Update: Chef Laura Licona left 401 in December 2016. This review is no longer valid.
For a food lover, at least this one, it’s always exciting to find a chef who’s obviously passionate about food and cooking. When I called Santa Fe’s new 401 Fine Neighborhood Dining (named for ts address on Guadalupe Street), to get information for our monthly Tidbits post, Chef Laura (pronounced Lao-ra), answered the phone. It was the first day the new restaurant was officially open and though busy, she took a moment to talk. Her enthusiasm for food and the new restaurant was contagious. When she heard we had a blog and wrote about food, she invited us to dinner as her guests. We gave 401 restaurant a few weeks to get up to speed and went to dinner on a hot early summer Friday night.
About Chef Laura
Chef Laura Licona is almost a native. Her family moved to Nambe, northeast of Santa Fe when she was two. She’s passionate about food and cooking. You’ll discover this seconds into a conversation with her.
Licona, who studied for a doctorate in food anthropology at the University of Washington in Seattle, spent a bunch of time there before returning to Santa Fe. She considers herself a nose to tail chef, sites British chef, Fergus Henderson, as one of her inspirations. She subscribes to his theory about making friends with your ingredients. She puts it this way, “if you’re ingredients know you’re afraid of them they will misbehave and run away from you.” They are putty in Licona’s talented hands. Licona calls 401’s food “global American and feels she’s offering “high end food at affordable prices.” There’s a strong Italian influence on the menu and a bit of France as well. Not surprising as she studied at the Cordon Bleu honed her cooking skills working in kitchens in Emilia-Romagna. Her last gig as a chef before 401 restaurant was at Corretto Trattorria, a Seattle pasta eatery.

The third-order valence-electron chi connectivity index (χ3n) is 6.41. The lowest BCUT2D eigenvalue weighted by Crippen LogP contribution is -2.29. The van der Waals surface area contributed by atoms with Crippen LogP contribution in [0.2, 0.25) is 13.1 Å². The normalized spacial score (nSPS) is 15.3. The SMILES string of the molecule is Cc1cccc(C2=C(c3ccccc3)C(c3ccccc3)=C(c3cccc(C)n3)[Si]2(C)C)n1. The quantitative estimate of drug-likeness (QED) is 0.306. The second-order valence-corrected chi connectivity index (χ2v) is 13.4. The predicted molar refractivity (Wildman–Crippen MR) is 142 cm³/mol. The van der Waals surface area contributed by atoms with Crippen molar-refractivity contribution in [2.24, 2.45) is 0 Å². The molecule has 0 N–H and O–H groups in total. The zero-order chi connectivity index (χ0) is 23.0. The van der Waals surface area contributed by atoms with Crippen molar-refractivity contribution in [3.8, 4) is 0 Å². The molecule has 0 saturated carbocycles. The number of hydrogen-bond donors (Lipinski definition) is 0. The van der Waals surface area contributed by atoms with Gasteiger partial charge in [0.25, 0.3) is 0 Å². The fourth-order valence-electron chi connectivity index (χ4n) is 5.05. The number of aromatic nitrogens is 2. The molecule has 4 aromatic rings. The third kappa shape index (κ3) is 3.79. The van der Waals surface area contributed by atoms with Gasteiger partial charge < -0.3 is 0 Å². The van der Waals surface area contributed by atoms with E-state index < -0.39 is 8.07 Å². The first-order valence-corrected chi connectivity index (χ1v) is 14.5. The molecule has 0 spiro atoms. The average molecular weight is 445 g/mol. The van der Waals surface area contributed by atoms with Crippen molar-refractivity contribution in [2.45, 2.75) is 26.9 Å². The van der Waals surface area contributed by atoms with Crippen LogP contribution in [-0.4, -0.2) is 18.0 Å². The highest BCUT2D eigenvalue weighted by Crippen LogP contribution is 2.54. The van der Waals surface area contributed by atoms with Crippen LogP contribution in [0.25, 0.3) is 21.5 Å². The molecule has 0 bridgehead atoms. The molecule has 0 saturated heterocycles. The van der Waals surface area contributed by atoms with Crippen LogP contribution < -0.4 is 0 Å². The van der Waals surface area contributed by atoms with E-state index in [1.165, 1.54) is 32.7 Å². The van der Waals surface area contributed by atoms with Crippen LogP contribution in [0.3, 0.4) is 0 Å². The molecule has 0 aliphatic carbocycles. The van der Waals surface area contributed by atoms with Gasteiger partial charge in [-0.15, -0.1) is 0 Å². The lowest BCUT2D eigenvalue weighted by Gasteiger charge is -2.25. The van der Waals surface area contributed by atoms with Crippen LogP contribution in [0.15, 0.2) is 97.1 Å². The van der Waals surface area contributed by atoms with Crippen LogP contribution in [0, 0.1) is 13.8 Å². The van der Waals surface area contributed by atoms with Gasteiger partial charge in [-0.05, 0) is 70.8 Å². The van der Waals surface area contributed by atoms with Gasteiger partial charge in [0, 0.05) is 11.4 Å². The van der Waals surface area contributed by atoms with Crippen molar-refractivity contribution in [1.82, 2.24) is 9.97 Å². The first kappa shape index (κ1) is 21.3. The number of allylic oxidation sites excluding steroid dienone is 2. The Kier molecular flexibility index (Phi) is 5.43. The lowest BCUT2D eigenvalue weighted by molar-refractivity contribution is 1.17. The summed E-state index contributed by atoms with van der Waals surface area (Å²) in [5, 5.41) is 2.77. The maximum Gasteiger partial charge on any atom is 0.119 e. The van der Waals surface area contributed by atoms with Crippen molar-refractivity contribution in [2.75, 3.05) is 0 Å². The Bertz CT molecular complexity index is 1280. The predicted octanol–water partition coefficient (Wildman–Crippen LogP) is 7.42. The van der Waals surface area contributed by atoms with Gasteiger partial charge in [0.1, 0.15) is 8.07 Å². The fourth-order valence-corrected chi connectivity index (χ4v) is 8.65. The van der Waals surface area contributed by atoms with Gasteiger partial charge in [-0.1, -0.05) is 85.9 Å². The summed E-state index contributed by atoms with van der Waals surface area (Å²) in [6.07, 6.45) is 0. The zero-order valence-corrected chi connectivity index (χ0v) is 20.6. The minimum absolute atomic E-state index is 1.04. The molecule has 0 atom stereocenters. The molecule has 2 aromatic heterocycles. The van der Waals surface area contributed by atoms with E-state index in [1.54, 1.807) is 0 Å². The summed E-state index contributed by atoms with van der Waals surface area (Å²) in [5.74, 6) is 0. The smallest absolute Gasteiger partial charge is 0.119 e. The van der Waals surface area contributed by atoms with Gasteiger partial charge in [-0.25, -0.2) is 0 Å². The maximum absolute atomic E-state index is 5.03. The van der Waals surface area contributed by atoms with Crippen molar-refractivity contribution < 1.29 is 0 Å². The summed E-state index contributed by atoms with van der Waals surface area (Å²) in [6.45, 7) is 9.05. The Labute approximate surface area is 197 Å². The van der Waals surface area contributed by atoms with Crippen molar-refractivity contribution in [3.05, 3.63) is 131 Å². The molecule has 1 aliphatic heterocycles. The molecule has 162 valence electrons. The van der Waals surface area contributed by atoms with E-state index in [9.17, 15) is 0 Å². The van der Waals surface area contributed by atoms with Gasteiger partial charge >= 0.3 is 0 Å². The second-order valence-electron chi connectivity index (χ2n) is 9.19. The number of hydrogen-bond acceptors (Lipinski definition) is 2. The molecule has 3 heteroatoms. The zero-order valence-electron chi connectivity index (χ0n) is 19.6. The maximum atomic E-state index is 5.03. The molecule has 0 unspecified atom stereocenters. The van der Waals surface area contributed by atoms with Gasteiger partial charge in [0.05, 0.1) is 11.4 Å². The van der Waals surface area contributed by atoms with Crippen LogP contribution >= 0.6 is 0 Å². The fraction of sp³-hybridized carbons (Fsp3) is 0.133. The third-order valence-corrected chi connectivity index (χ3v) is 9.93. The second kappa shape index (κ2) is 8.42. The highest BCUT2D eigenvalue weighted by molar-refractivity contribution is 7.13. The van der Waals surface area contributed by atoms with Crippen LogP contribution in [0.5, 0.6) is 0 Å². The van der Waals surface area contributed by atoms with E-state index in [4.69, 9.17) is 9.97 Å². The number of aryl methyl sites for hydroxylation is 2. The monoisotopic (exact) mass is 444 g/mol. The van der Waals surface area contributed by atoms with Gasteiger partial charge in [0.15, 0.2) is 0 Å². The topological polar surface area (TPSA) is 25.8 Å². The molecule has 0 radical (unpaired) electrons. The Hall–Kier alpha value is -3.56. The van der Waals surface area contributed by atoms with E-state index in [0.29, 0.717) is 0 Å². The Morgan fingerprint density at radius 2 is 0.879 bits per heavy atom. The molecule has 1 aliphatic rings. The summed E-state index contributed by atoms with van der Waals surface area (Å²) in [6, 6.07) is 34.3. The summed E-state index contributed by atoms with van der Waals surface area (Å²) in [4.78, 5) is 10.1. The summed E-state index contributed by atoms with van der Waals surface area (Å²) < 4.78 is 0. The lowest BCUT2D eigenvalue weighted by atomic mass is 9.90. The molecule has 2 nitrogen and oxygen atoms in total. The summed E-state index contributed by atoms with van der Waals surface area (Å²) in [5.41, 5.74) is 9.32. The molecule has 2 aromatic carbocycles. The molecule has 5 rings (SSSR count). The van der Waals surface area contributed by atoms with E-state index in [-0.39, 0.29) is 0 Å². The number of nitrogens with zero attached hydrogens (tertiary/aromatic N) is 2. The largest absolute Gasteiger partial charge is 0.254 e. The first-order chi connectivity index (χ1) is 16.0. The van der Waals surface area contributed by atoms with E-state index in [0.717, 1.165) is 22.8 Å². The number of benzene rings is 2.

When asked how she got interested in cooking, Licona replied “It was part of my core when I was little.” At age sic she butchered a quail. By age eight she’d moved on to cows and goats. “That was part of my being,” the enthusiastic chef said. “I thought everyone was like that.” Most of the family’s cooking was done outside; on a grill or smoker, on a disk (this is where you cooked anything that could fall through the grill grate) or in a fire pit. No wonder she’s a nose to tail chef.
Licona, who is committed to locally grown and produced foods, plans to offer a “Market Lunches” on Saturdays later this summer401 Fine Neighborhood Dining’s email list.
Chatting with Jack Shaab
We chatted a bit with 401 Fine Neighborhood Dining’s co-owner Jack Shaab, who’s opened and owned successful Santa Fe dining establishments. Shaab, who runs the front of the house and has been visiting Santa Fe since the late 1970s, moved here permanently in 1991. He opened Bistro 315 (now 315 Restaurant and Wine Bar) a few decades ago with Chef Matt Yohalem, then the pair went on to open Il Piatto which Yohalem still runs. Before moving to The City Different, he worked at several renowned NYC eateries. When asked how he and Licona get together, he responded, “Craig’s List.” He interviewed three chefs. The first, an Italian chef from Philly was great but didn’t want to relocate to Santa Fe. The second was technically perfect but lacked what Shaab called”soul.” The third was just right. He invited Licona to his home to cook for him. “That’s it!” he thought and the rest will hopefully be Santa Fe culinary history.